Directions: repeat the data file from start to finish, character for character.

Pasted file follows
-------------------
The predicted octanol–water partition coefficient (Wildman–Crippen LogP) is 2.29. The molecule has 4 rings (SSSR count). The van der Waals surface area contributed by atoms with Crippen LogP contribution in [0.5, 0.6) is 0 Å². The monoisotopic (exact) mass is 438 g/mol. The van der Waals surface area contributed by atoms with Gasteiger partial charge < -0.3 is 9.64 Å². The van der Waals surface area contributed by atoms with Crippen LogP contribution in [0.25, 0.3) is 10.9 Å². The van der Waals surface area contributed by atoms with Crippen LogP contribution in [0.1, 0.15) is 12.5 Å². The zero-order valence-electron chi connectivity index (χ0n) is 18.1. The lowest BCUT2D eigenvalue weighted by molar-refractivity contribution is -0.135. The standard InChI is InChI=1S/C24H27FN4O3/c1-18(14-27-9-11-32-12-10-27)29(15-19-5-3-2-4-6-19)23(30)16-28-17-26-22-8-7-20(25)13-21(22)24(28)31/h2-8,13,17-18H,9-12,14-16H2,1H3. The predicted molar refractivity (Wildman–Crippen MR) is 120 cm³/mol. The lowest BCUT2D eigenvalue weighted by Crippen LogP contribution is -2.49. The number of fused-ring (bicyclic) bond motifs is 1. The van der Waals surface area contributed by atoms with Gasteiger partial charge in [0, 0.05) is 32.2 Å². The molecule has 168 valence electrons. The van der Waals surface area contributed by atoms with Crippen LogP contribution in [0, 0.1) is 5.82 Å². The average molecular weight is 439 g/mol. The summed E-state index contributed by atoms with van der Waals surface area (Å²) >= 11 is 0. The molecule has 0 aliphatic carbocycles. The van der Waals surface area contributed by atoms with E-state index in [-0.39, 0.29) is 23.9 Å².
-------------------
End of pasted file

The predicted octanol–water partition coefficient (Wildman–Crippen LogP) is 2.29. The molecule has 4 rings (SSSR count). The van der Waals surface area contributed by atoms with Crippen LogP contribution in [0.5, 0.6) is 0 Å². The monoisotopic (exact) mass is 438 g/mol. The van der Waals surface area contributed by atoms with Gasteiger partial charge < -0.3 is 9.64 Å². The van der Waals surface area contributed by atoms with Crippen LogP contribution in [0.25, 0.3) is 10.9 Å². The van der Waals surface area contributed by atoms with Crippen LogP contribution in [0.1, 0.15) is 12.5 Å². The zero-order valence-electron chi connectivity index (χ0n) is 18.1. The lowest BCUT2D eigenvalue weighted by molar-refractivity contribution is -0.135. The standard InChI is InChI=1S/C24H27FN4O3/c1-18(14-27-9-11-32-12-10-27)29(15-19-5-3-2-4-6-19)23(30)16-28-17-26-22-8-7-20(25)13-21(22)24(28)31/h2-8,13,17-18H,9-12,14-16H2,1H3. The predicted molar refractivity (Wildman–Crippen MR) is 120 cm³/mol. The lowest BCUT2D eigenvalue weighted by Crippen LogP contribution is -2.49. The number of fused-ring (bicyclic) bond motifs is 1. The van der Waals surface area contributed by atoms with Gasteiger partial charge in [0, 0.05) is 32.2 Å². The molecule has 168 valence electrons. The van der Waals surface area contributed by atoms with Crippen LogP contribution in [0, 0.1) is 5.82 Å². The average molecular weight is 439 g/mol. The summed E-state index contributed by atoms with van der Waals surface area (Å²) >= 11 is 0. The molecule has 0 aliphatic carbocycles. The van der Waals surface area contributed by atoms with E-state index in [-0.39, 0.29) is 23.9 Å².